Chef Edouardo Jordan has been a star in the dining world for the past five years, earning rave reviews and major awards for his Seattle restaurants, Salare, JuneBaby, and Lucinda Grain Bar. Now, amid more than a dozen sexual misconduct allegations, the chef has been forced to close these restaurants indefinitely after his staff resigned en masse.
Over the weekend, the Seattle Times published an investigation in which 15 women made allegations ranging from groping and inappropriate sexual comments to forced kisses outside of work. The reporters behind the story – Jackie Varriano and Asia Fields – wrote that a total of 28 people told the newspaper that they saw or witnessed inappropriate behavior by Jordan.
Jordan denied the allegations to the Seattle Times, but admitted that he tried to kiss a colleague on a business trip. Shortly after the Times published its report, he also posted a statement on Instagram in which he wrote, “I am deeply sorry if my behavior has ever offended someone who is uncomfortable. . . While I deny many of the allegations reported, every woman who has shared her experience with me has a voice that deserves to be heard. ”(Jordan did not immediately respond to Robb Report’s request to approve the allegations express.)
After the Times report was published, most of the employees at his two restaurants resigned. Both companies will now remain closed for an indefinite period.
The allegations against Jordan are the latest in a series of revelations about high-profile chefs and restaurateurs in the #MeToo era. Mario Batali was forced to part with his own restaurants after alleged misconduct. Ken Friedman has closed many of his restaurants following sexual harassment exposures, and John Besh resigned from his own restaurant group after the New Orleans Times-Picayune reported that his restaurants had “promoted a culture of sexual harassment.”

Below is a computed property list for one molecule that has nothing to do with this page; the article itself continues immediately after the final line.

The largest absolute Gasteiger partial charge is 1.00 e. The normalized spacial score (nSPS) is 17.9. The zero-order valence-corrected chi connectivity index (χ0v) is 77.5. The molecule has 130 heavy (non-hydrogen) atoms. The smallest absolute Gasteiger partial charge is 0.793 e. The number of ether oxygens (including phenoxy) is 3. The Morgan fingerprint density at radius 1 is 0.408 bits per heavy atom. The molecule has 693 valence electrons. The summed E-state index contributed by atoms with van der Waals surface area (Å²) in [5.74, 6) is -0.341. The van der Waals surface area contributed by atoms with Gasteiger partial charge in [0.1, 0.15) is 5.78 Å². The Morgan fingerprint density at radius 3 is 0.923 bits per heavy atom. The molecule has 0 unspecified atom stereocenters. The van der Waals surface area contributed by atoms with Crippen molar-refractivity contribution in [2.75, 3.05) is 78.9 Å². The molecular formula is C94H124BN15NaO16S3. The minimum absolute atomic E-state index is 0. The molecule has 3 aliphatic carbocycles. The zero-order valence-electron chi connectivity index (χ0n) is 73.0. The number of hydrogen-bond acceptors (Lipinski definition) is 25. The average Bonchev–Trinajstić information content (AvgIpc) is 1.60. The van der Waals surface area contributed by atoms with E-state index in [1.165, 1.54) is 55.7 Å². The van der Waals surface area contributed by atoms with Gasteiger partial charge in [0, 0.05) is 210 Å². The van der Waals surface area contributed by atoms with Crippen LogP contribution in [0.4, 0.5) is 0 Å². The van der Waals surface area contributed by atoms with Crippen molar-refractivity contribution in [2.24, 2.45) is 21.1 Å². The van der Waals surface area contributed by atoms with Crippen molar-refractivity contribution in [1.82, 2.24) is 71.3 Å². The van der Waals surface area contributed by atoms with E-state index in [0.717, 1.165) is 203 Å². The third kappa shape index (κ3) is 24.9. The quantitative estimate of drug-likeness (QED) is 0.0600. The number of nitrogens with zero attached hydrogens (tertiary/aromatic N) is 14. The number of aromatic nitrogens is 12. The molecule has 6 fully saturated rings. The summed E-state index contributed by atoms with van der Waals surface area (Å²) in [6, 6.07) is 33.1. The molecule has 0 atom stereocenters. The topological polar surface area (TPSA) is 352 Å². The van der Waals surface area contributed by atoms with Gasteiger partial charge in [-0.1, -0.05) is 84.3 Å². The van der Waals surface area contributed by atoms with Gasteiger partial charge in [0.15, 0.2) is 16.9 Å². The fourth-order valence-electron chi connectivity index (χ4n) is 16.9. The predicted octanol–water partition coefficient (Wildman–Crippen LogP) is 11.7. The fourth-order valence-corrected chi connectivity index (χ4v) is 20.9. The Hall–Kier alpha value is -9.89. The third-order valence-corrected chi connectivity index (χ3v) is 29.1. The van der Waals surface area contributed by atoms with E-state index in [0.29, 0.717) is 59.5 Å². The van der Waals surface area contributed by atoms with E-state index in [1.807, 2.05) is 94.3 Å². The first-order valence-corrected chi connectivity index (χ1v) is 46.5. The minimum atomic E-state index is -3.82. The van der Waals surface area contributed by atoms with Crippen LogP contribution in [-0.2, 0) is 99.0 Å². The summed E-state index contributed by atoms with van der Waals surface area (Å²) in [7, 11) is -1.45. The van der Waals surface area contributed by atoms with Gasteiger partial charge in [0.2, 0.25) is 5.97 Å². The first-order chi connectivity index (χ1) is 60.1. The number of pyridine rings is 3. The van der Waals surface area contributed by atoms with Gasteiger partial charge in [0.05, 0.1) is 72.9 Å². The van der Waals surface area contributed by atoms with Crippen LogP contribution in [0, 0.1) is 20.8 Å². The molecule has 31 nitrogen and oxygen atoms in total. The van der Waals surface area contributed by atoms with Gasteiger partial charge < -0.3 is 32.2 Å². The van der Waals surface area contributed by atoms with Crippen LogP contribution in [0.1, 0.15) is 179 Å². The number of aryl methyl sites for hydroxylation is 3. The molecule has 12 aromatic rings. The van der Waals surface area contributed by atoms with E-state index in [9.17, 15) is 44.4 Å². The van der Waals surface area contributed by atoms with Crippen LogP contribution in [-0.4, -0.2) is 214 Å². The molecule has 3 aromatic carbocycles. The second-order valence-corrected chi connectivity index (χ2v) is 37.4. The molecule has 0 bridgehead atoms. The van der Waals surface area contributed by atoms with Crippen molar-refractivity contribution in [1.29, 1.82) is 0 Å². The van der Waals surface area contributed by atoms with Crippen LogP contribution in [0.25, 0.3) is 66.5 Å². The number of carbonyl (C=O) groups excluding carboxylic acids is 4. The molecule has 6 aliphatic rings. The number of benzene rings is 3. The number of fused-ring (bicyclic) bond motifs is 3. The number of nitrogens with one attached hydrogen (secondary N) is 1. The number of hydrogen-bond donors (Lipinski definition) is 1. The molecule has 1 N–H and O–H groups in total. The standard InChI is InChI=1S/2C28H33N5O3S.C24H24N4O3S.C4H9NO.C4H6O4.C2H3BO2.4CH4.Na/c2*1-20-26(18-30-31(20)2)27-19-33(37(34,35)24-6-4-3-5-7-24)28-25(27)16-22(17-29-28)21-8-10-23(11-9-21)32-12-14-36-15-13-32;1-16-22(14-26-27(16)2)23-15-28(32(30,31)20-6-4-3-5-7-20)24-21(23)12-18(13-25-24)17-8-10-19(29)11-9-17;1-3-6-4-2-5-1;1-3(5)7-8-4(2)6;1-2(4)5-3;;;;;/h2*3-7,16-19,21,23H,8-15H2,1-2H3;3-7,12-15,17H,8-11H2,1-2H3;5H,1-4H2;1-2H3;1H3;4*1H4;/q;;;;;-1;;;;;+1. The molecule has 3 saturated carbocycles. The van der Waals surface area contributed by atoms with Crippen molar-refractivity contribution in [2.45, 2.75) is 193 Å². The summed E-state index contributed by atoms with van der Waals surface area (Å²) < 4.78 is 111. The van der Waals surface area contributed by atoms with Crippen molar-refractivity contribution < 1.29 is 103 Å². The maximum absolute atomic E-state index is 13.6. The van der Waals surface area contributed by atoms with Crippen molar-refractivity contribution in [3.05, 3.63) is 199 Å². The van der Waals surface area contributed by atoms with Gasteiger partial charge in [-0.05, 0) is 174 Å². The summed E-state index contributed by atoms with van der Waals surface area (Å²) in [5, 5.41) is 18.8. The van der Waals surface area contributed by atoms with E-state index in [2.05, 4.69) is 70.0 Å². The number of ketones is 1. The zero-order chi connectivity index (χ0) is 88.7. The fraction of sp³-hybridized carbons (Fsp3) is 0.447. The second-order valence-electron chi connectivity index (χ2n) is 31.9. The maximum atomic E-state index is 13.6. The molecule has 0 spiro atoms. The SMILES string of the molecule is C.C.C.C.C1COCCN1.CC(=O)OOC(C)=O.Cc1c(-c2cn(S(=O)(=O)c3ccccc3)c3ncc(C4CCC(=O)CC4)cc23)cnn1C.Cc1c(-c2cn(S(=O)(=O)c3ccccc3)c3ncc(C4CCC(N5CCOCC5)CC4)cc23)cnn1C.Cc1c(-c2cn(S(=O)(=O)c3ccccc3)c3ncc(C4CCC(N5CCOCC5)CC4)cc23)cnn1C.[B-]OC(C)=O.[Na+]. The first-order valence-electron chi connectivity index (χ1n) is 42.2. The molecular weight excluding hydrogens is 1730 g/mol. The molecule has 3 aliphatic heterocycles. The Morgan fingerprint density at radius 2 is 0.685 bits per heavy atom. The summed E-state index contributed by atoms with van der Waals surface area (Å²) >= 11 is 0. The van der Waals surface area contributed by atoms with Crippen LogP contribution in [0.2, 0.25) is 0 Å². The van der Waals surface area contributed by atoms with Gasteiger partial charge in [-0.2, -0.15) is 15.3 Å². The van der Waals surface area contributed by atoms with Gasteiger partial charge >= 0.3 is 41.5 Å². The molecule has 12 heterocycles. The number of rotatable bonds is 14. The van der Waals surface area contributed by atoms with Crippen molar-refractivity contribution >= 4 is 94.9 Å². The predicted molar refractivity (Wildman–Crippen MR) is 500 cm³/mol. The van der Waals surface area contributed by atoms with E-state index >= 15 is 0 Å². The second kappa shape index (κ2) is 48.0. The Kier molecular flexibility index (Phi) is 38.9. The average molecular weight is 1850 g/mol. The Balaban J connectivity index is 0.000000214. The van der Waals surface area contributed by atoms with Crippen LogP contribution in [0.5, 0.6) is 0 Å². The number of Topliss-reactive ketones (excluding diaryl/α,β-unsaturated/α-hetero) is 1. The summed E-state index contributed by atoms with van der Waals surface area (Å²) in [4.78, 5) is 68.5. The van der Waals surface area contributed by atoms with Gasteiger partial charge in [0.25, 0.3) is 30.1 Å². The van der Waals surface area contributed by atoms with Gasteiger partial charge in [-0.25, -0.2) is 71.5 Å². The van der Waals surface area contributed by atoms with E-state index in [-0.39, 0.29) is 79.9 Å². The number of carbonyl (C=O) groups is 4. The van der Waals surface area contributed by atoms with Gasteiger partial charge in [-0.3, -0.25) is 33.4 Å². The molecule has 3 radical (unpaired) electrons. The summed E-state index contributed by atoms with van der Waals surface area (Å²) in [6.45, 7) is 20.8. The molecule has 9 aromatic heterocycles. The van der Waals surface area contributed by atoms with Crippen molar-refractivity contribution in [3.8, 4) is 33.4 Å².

41-year-old Jordan cut his teeth off at renowned restaurants like Thomas Keller’s French Laundry and Per Se before moving to Seattle. Finally, he opened Salare in 2015, inspired by the fine dining technology he had honed in his career. The restaurant’s success helped him become the first African American to become one of Food & Wine’s top new chefs. This was followed by JuneBaby, a restaurant that embodied its southern heritage. He received a three-star rating from the New York Times from critic Pete Wells, won two James Beard Awards in 2017, and became the first black chef to receive the Beard Award for Best New Restaurant. Robb Report also named JuneBaby among its 10 Best New Restaurants in America for 2018.
As his profile grew, Jordan became an advocate of southern cuisine and its role in American culinary history. He was also open to making sure black chefs weren’t erased from American food history. He has built high profile partnerships with companies like Lexus and Blue Apron. The latter has now largely removed Jordan from its website, leaving only a press release announcing their collaboration last October.
The future of Jordan’s restaurants is now in question. The chef had already announced last week that salars would be closed at the beginning of July due to financial burdens from the pandemic. He also said that Lucinda Grain Bar would merge with JuneBaby. But since the Times article came up, the chef hasn’t revealed if and when JuneBaby will reopen.